This process is not limited to moral instruction and life perspectives. The same principle holds true regarding religious instruction. Moshe asks about the proper method for transmitting Judaism when he says, “When, in time to come, your children will ask you, ‘What do these decrees, laws, and rules that the LORD our God has commanded upon you mean?’ (Deuteronomy 6:20),” his answer is:
you shall say to your children, “We were slaves to Pharaoh in Egypt and the LORD freed us from Egypt with a mighty hand. The LORD wrought before our eyes marvelous and destructive signs and portents in Egypt, against Pharaoh and all his household; and us He freed from there, that He might take us and give us the land that He had promised on oath to our fathers. Then the LORD commanded us to observe all these laws, to revere the LORD our God, for our lasting good and for our survival, as is now the case.
This answer is more surprising than it initially appears. Educators and parents today would likely answer a child’s question of “why observe Shabbat?” or “why eat only kosher?” with a discussion about the command’s usefulness or vision. They might learn a section of the Sefer HaChinuch or Moreh Nevuchim with the child. Some teachers might try to inspire their students towards greater religious commitment, with a kumzitz or engaging religious activity, with the hope that the child will dedicate themselves to all of the Torah’s commands. Some might appeal to obedience to God.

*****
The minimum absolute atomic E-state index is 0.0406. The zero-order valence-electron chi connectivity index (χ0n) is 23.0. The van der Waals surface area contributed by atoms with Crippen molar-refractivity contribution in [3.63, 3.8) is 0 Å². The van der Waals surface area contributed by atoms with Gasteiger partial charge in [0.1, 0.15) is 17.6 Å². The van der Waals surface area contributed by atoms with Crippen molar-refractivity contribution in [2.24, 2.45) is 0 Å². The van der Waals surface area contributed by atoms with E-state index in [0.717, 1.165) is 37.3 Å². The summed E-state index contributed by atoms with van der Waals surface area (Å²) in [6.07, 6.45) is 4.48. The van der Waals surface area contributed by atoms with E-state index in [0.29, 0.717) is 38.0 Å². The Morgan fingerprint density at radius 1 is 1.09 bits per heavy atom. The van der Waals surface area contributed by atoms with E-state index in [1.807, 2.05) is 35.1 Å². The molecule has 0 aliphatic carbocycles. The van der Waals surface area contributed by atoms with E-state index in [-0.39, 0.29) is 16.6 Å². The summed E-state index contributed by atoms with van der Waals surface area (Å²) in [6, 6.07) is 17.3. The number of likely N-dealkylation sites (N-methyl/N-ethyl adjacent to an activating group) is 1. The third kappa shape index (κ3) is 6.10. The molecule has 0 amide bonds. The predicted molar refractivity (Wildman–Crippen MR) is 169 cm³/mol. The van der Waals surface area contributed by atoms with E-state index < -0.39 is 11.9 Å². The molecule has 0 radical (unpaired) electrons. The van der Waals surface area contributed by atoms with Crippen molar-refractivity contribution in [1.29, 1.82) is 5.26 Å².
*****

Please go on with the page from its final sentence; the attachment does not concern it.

These are important, but the Torah rejects all of these as the basis for religious education. Instead, it stresses the importance of remembering the Exodus, which the Talmud (Pesachim 116b) understands to mean that “in each and every generation a person must view himself as though he personally left Egypt.” Perpetuating Torah depends on maintaining the Exodus as living memory. Turning the Exodus into personal experience creates a Jewish identity. God’s salvation on the individual and national levels becomes part of each person. It then acts alongside their unique talents, interests, and other memories to form an overall identity. Those children then “act accordingly.”
The Pesach Seder is singularly dedicated around this goal and is done with the family. The Torah places primary responsibility for educating children on parents, which the Torah calls “sharpening” (Deuteronomy 6:7), because they have the most powerful role to play.